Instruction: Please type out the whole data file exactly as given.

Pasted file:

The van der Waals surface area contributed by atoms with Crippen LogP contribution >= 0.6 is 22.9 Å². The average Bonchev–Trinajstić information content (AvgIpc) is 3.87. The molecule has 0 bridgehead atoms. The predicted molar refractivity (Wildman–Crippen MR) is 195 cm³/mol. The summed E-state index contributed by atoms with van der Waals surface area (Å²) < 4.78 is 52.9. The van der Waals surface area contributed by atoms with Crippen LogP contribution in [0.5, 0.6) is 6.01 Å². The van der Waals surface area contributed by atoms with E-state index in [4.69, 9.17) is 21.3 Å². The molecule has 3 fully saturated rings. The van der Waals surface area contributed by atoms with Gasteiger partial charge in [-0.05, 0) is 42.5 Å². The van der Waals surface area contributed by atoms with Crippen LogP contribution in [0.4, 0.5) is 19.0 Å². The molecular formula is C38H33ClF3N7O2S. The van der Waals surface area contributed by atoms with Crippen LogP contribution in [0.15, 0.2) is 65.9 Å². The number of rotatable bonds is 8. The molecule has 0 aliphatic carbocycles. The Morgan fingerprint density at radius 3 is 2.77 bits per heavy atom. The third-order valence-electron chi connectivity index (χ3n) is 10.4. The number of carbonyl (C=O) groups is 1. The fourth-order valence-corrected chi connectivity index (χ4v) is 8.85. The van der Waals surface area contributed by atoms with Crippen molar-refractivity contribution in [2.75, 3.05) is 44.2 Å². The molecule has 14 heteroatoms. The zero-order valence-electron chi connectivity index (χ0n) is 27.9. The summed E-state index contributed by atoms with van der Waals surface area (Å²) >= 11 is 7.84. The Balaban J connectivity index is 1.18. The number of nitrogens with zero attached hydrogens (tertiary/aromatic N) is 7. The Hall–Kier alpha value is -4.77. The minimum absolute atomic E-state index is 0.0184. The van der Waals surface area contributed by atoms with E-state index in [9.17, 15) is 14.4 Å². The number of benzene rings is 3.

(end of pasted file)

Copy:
The van der Waals surface area contributed by atoms with Crippen LogP contribution >= 0.6 is 22.9 Å². The average Bonchev–Trinajstić information content (AvgIpc) is 3.87. The molecule has 0 bridgehead atoms. The predicted molar refractivity (Wildman–Crippen MR) is 195 cm³/mol. The summed E-state index contributed by atoms with van der Waals surface area (Å²) < 4.78 is 52.9. The van der Waals surface area contributed by atoms with Crippen LogP contribution in [0.5, 0.6) is 6.01 Å². The van der Waals surface area contributed by atoms with E-state index in [4.69, 9.17) is 21.3 Å². The molecule has 3 fully saturated rings. The van der Waals surface area contributed by atoms with Gasteiger partial charge in [-0.05, 0) is 42.5 Å². The van der Waals surface area contributed by atoms with Crippen LogP contribution in [0.4, 0.5) is 19.0 Å². The molecular formula is C38H33ClF3N7O2S. The van der Waals surface area contributed by atoms with Crippen LogP contribution in [0.15, 0.2) is 65.9 Å². The number of rotatable bonds is 8. The molecule has 0 aliphatic carbocycles. The Morgan fingerprint density at radius 3 is 2.77 bits per heavy atom. The third-order valence-electron chi connectivity index (χ3n) is 10.4. The number of carbonyl (C=O) groups is 1. The fourth-order valence-corrected chi connectivity index (χ4v) is 8.85. The van der Waals surface area contributed by atoms with Crippen molar-refractivity contribution in [2.75, 3.05) is 44.2 Å². The molecule has 14 heteroatoms. The zero-order valence-electron chi connectivity index (χ0n) is 27.9. The summed E-state index contributed by atoms with van der Waals surface area (Å²) >= 11 is 7.84. The Balaban J connectivity index is 1.18. The number of nitrogens with zero attached hydrogens (tertiary/aromatic N) is 7. The Hall–Kier alpha value is -4.77. The minimum absolute atomic E-state index is 0.0184. The van der Waals surface area contributed by atoms with E-state index in [9.17, 15) is 14.4 Å². The number of benzene rings is 3.